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Discussion Starter · #1 ·
I thought I would share a bit more detailed information about load resistors that are needed if anyone is putting LED into their turn signals.

While in some cars you can put LED ready turn signal relay, in 2014+ Forte the blinking is controlled by BCM. Hence, you must add load to the circuit in order for the system to not think light bulb is burnt.


The problem here, when I read here and there, is a confusion with load resistors specification.
There are two parameters that they carry.
- resistance
- power dissipation

The former is given in Ohms (6 or 8 Ohm are most common) while the latter in Watts (25 W or 50 W).
Now, the resistance makes the load (not the power!). The resistance must be chosen based on "missing" power load from installing the LED. The power specified on the resistor is nothing more, but the MAXIMUM power it can handle. However, one should keep in mind that while this is the maximum power, the safe limit is half of that.

The confusion gets from reading the specs and comparing to your setup.

In short example.
Rear turn signal is light bulb model 1156. It is rated 27 W at 13.2 V. That gives you resistance of 6.5 Ohm at current of 2.05 A.

More detail
Resistance remains (basically within some limits) constant, so at 14.3 V (when engine is running) you will get 2.2 A and power will be 31.2 W (that's why they are righter when engine is running), or when battery is low at about 12.0 V power is 22.3 W and current 1.9 A.

Going back on track.
LED in this example will be 2 W. This MUST be measured. Do NOT believe in LED that are 15 W. If that was true 15 W, then it would need to have a big heatsink. You must use multimeter and measure current being drawn by this LED. Having current and battery voltage you will find out what is its power. Current x voltage = power (AxV=P).
So, you got 13.2 V, 0.15 A. power is 2 W.
Tungsten is 27 W, minus LED 2 W - missing 25 W.
Now, take 25 W and convert to Ohms!!

25 W at 13.2 V will create current flow of 1.9 A. 13.2 V/1.9 A = 7.0 Ohm.
You know now that the resistor must dissipate heat of 25 W and its resistance should be around 7 Ohm.
Common sizes are 6 Ohm and 8 Ohm... what's the difference?
6 Ohm will produce more power (will allow more current flow) and at 13.2 V will have 2.2 A resulting in 29 W.
8 Ohm at 13.2 V will pass 1.7 A and produce 22 W.
Either one is good.

If possible, 8 Ohm would be a better choice due to the fact at 14.4 V (engine running) it will be more about 26 W... so basically ideal load.

To keep it safe without extra heatsinks - the dissipated power must be doubled. Hence, load resistor should be of 50 W. This way it will not be glowing red when under load...



In very short.
In any LED setup, for one side, one LED bulb, you will need 6 Ohm or 8 Ohm resistor of total power 50 W (or more). If you choose 25 W, you MUST add heastinks.
 
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GREAT write-up.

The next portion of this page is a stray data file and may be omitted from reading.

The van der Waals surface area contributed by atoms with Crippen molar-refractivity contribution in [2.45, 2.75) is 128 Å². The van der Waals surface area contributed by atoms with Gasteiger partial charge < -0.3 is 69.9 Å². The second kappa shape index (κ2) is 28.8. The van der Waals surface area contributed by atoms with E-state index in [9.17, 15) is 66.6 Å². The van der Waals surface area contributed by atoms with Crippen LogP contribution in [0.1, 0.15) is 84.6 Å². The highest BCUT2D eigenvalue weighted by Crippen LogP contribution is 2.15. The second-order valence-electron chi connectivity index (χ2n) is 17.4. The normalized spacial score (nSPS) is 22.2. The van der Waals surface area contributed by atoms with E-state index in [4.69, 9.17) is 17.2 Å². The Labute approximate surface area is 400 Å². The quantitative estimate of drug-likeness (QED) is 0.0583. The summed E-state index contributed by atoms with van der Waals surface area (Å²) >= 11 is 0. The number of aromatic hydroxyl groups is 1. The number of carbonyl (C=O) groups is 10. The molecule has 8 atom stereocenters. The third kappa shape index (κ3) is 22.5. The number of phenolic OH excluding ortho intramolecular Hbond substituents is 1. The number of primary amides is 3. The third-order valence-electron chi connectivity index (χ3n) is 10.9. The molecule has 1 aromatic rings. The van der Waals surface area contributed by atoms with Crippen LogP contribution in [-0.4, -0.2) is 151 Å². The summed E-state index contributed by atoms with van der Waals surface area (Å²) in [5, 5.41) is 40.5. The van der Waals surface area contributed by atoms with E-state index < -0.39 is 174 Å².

So do you have a "How To" for a LED setup?
Thanks
 

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Discussion Starter · #3 · (Edited)
You are welcome.

I am about to do that. I will add it here.
I got Osram amber LED. So far those are the best I could find. Philips offers street legal (the only certified LED replacement I found) that could be used in tail lights (tail and stop). Osram is still off-road only...
They are 1156 and 1157 white and red. My point is to get the turn signals AMBER which can be accomplished with amber LED behind red lens.
I got Philips as well for my other car and I must say - they are very good.
Still they lack a bit of brightness, but they are far superior comparing to all "super high power LED". Plus, location of the LED chips exactly mimics filament in tungsten light bulb. Tower LEDs were a big mistake...


Look here

https://www.amazon.com/SYLVANIA-ZEVO-1157-Amber-Bulb/dp/B01A77TQ2S

https://www.amazon.com/dp/B00P2D415..._m=ATVPDKIKX0DER&pf_rd_r=00PY6GCPNAWTTXQ50EVQ


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Product Automotive lighting Font Circuit component Audio equipment
 

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I'm sure this has been beaten to death already but what about the EP flasher? Thoughts on that? I know I've seen a bunch of 1st gen forte users using it instead of wiring in load resistors, wasn't sure about the 2nd gen crowd. Would love your input!
 

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Discussion Starter · #5 ·
I'm sure this has been beaten to death already but what about the EP flasher? Thoughts on that? I know I've seen a bunch of 1st gen forte users using it instead of wiring in load resistors, wasn't sure about the 2nd gen crowd. Would love your input!
I mentioned it up there. In the second sentence.
The flasher will not work in this one. I do not have a solid proof (like a schematics), but from my tests it appears the relay is built into BCM. You see, if it was the typical flasher, like it is in my 2007 Rondo or my previous 2009 Elantra, I could use Tridon EP34. I did it with Elantra and it worked great except the flashes were too short and too quick.